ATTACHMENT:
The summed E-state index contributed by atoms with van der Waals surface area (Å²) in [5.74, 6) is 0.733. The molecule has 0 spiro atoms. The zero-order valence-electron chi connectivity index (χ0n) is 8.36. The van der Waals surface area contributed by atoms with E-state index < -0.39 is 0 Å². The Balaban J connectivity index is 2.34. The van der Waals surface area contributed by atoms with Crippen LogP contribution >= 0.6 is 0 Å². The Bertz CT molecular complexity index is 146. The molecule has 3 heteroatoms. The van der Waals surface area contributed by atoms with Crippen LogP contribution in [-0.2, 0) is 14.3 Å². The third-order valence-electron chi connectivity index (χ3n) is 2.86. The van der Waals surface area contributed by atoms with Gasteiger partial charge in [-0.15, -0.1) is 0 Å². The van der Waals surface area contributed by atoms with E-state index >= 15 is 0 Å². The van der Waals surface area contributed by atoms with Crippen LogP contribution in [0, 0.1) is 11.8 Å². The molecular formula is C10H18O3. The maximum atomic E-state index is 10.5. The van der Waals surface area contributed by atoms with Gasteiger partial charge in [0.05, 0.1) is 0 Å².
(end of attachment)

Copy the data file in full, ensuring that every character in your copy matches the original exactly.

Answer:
The summed E-state index contributed by atoms with van der Waals surface area (Å²) in [5.74, 6) is 0.733. The molecule has 0 spiro atoms. The zero-order valence-electron chi connectivity index (χ0n) is 8.36. The van der Waals surface area contributed by atoms with E-state index < -0.39 is 0 Å². The Balaban J connectivity index is 2.34. The van der Waals surface area contributed by atoms with Crippen LogP contribution >= 0.6 is 0 Å². The Bertz CT molecular complexity index is 146. The molecule has 3 heteroatoms. The van der Waals surface area contributed by atoms with Crippen LogP contribution in [-0.2, 0) is 14.3 Å². The third-order valence-electron chi connectivity index (χ3n) is 2.86. The van der Waals surface area contributed by atoms with Gasteiger partial charge in [-0.15, -0.1) is 0 Å². The van der Waals surface area contributed by atoms with E-state index >= 15 is 0 Å². The van der Waals surface area contributed by atoms with Crippen LogP contribution in [0, 0.1) is 11.8 Å². The molecular formula is C10H18O3. The maximum atomic E-state index is 10.5. The van der Waals surface area contributed by atoms with Gasteiger partial charge in [0.05, 0.1) is 0 Å².